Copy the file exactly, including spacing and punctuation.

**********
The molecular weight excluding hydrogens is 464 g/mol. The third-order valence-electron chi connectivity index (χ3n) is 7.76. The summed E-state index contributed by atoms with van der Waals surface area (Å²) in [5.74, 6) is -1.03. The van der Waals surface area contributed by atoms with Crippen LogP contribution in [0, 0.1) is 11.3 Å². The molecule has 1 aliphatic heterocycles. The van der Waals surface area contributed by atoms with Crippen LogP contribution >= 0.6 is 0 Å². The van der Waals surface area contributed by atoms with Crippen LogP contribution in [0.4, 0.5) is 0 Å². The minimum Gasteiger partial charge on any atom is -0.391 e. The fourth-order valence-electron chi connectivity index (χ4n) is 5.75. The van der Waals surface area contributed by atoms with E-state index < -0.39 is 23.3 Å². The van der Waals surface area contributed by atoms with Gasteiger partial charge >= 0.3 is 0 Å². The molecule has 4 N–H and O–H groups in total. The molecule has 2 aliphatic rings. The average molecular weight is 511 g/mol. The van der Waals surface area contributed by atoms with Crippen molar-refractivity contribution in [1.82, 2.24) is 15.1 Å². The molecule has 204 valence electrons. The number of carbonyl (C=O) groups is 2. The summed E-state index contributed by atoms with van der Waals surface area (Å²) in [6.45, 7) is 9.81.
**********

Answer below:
The molecular weight excluding hydrogens is 464 g/mol. The third-order valence-electron chi connectivity index (χ3n) is 7.76. The summed E-state index contributed by atoms with van der Waals surface area (Å²) in [5.74, 6) is -1.03. The van der Waals surface area contributed by atoms with Crippen LogP contribution in [0, 0.1) is 11.3 Å². The molecule has 1 aliphatic heterocycles. The van der Waals surface area contributed by atoms with Crippen LogP contribution >= 0.6 is 0 Å². The van der Waals surface area contributed by atoms with Crippen LogP contribution in [0.4, 0.5) is 0 Å². The minimum Gasteiger partial charge on any atom is -0.391 e. The fourth-order valence-electron chi connectivity index (χ4n) is 5.75. The van der Waals surface area contributed by atoms with E-state index < -0.39 is 23.3 Å². The van der Waals surface area contributed by atoms with Gasteiger partial charge >= 0.3 is 0 Å². The molecule has 4 N–H and O–H groups in total. The molecule has 2 aliphatic rings. The average molecular weight is 511 g/mol. The van der Waals surface area contributed by atoms with Crippen molar-refractivity contribution in [1.82, 2.24) is 15.1 Å². The molecule has 204 valence electrons. The number of carbonyl (C=O) groups is 2. The summed E-state index contributed by atoms with van der Waals surface area (Å²) in [6.45, 7) is 9.81.